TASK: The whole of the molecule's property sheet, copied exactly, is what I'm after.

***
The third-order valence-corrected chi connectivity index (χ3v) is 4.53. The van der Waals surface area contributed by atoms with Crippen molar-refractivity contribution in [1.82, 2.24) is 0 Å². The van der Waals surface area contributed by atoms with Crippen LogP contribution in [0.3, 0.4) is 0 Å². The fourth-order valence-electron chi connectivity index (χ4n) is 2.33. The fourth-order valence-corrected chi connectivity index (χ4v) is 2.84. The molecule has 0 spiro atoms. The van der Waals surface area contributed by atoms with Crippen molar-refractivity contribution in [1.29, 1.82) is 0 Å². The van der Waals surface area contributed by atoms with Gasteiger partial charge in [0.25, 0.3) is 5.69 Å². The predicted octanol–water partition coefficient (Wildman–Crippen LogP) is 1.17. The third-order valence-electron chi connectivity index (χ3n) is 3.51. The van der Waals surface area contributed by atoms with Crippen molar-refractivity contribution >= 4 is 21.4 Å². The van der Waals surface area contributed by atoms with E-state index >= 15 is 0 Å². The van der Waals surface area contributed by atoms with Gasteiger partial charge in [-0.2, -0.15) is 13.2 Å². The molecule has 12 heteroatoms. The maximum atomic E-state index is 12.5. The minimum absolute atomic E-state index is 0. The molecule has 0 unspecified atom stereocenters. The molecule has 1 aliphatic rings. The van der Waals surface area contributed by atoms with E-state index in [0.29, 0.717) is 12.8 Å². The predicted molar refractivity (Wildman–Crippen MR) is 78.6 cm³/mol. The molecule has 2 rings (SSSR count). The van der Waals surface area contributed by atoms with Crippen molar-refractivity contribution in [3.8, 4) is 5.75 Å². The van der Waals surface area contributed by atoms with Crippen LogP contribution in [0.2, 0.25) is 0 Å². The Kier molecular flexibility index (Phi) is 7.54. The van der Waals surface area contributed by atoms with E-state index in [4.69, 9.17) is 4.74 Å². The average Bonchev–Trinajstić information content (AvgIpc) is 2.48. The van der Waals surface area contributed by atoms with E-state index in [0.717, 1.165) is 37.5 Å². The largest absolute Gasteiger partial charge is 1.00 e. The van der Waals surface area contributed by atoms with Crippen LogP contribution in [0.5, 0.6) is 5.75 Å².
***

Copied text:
The third-order valence-corrected chi connectivity index (χ3v) is 4.53. The van der Waals surface area contributed by atoms with Crippen molar-refractivity contribution in [1.82, 2.24) is 0 Å². The van der Waals surface area contributed by atoms with Crippen LogP contribution in [0.3, 0.4) is 0 Å². The fourth-order valence-electron chi connectivity index (χ4n) is 2.33. The fourth-order valence-corrected chi connectivity index (χ4v) is 2.84. The molecule has 0 spiro atoms. The van der Waals surface area contributed by atoms with Crippen molar-refractivity contribution in [1.29, 1.82) is 0 Å². The van der Waals surface area contributed by atoms with Gasteiger partial charge in [0.25, 0.3) is 5.69 Å². The predicted octanol–water partition coefficient (Wildman–Crippen LogP) is 1.17. The third-order valence-electron chi connectivity index (χ3n) is 3.51. The van der Waals surface area contributed by atoms with Crippen molar-refractivity contribution >= 4 is 21.4 Å². The van der Waals surface area contributed by atoms with E-state index >= 15 is 0 Å². The van der Waals surface area contributed by atoms with Gasteiger partial charge in [-0.2, -0.15) is 13.2 Å². The molecule has 12 heteroatoms. The maximum atomic E-state index is 12.5. The minimum absolute atomic E-state index is 0. The molecule has 0 unspecified atom stereocenters. The molecule has 1 aliphatic rings. The van der Waals surface area contributed by atoms with E-state index in [0.29, 0.717) is 12.8 Å². The predicted molar refractivity (Wildman–Crippen MR) is 78.6 cm³/mol. The molecule has 2 rings (SSSR count). The van der Waals surface area contributed by atoms with Crippen molar-refractivity contribution in [3.8, 4) is 5.75 Å². The van der Waals surface area contributed by atoms with Crippen LogP contribution in [0.2, 0.25) is 0 Å². The Kier molecular flexibility index (Phi) is 7.54. The van der Waals surface area contributed by atoms with E-state index in [4.69, 9.17) is 4.74 Å². The average Bonchev–Trinajstić information content (AvgIpc) is 2.48. The van der Waals surface area contributed by atoms with E-state index in [0.717, 1.165) is 37.5 Å². The largest absolute Gasteiger partial charge is 1.00 e. The van der Waals surface area contributed by atoms with Crippen LogP contribution in [0.5, 0.6) is 5.75 Å².